George hadn’t seen much of his young friend. Jim love reading books up in his tree house where he would read for hours.
As he sat on his porch, Old Blue lying at his feet, George longed for the times when Jim would come sit on his swing and hear about the night George got trapped on the mountain in a blizzard.
A young boy should be out riding his bike and swimming in the pond thought George. Then an idea came to mind that would benefit them both. George walked down to the tree and hollered up at Jim.
“Jim, tomorrow I am taking you on a hike I think you will like.”
“And bring no book, for this one day we’ll give to idleness.”
“You and I are going to hike up to that cave where I shot at the mountain lion!
Treehouse Photo: Dwight L. Roth
Today at d’Verse, Ingrid is having us write prosery, which is a prose piece of 144 words and including a line from a poem that she has pick for us.
Join us at: https://dversepoets.com
She taken them from Wordsworth’s ‘Lines Written at a small distance from my House…‘ which is included in the collection Lyrical Ballads, a groundbreaking poetic collaboration between Wordsworth and Samuel Taylor Coleridge, published in several editions between 1798 and 1802. The ‘Lines’ of this poem are addressed to his sister, Dorothy, and the particular lines I have picked out for you are these:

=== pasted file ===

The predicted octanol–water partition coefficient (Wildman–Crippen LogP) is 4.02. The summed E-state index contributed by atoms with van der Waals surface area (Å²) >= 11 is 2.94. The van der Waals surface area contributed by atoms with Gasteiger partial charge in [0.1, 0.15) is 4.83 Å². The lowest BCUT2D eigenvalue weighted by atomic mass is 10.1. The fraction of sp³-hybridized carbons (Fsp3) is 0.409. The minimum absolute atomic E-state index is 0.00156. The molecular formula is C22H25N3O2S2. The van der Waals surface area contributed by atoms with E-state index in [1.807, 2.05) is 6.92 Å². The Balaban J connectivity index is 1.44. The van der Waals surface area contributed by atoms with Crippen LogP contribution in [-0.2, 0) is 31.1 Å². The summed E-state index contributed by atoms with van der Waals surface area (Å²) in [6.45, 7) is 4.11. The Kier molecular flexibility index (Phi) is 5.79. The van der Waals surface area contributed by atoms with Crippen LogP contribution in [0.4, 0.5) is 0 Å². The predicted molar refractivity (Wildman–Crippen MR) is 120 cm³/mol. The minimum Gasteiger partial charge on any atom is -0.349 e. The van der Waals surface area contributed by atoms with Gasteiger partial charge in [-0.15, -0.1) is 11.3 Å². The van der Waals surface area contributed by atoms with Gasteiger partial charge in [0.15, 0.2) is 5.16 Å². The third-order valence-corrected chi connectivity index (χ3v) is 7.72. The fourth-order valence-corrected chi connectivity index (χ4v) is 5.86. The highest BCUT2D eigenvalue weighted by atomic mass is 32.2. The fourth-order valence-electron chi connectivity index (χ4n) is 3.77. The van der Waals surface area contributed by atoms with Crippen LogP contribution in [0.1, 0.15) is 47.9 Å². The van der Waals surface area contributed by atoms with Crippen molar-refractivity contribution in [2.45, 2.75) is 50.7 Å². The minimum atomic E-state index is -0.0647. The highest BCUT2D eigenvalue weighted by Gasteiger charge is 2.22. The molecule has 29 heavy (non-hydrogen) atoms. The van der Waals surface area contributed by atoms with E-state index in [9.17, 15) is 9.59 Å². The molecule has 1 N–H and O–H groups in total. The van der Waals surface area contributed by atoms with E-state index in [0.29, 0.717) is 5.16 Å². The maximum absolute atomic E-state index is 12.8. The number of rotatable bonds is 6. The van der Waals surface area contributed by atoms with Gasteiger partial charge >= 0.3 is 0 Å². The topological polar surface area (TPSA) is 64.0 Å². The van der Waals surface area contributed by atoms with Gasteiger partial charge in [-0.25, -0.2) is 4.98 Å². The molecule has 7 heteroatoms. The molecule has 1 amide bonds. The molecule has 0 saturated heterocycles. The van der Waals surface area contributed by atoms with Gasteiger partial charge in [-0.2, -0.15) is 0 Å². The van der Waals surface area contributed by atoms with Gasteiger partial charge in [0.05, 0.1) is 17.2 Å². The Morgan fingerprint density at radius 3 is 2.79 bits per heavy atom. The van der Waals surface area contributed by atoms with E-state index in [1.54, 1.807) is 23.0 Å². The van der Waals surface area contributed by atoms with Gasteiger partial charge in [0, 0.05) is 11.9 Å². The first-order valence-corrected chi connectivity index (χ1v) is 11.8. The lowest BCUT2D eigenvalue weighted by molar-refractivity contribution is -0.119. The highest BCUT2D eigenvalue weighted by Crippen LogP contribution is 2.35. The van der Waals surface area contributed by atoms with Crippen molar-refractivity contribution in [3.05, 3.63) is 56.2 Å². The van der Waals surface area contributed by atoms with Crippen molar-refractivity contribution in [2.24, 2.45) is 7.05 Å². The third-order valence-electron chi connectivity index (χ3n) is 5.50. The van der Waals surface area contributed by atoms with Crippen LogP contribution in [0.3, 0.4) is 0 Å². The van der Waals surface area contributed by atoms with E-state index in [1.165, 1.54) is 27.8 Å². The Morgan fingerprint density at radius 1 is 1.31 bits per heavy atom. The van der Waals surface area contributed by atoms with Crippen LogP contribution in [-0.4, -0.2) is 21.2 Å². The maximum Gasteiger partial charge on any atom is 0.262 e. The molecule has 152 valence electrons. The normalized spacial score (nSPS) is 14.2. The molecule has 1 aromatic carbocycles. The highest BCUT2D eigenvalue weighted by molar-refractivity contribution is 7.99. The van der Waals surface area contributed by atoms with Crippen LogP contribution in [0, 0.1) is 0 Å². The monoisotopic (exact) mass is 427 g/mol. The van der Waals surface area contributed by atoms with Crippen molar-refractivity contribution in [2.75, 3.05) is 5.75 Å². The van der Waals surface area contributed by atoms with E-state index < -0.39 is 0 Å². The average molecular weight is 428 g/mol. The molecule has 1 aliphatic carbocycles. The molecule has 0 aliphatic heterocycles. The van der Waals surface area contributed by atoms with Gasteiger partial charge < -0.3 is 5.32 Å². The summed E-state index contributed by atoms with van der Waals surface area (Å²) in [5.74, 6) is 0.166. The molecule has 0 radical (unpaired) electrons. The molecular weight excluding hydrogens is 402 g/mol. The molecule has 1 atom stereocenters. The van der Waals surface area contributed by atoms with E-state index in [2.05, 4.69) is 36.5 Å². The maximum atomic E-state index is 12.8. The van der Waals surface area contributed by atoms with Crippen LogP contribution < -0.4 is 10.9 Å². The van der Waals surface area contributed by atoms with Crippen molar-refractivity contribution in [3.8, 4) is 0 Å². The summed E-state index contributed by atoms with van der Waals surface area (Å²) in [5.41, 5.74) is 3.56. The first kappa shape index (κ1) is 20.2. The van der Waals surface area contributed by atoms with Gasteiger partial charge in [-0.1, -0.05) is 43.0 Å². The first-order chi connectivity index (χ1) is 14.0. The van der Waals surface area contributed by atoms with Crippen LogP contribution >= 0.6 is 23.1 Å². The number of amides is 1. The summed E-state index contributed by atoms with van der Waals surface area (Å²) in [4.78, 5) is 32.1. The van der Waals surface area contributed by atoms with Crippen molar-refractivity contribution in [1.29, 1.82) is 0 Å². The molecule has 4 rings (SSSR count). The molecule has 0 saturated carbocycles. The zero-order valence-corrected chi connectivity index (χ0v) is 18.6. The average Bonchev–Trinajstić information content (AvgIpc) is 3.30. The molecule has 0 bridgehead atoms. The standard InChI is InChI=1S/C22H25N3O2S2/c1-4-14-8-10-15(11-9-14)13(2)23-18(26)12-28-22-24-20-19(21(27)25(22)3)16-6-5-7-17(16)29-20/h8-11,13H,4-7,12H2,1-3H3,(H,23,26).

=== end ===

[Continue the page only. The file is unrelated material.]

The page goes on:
“And bring no book, for this one day
We’ll give to idleness.”
My story is a spin-off of a story I wrote called the Climb about an old man hunting in the mountains and getting caught in a blizzard. Following is the first segment of the Climb.
https://wordpress.com/post/rothpoetry.wordpress.com/27090 plus eight more segments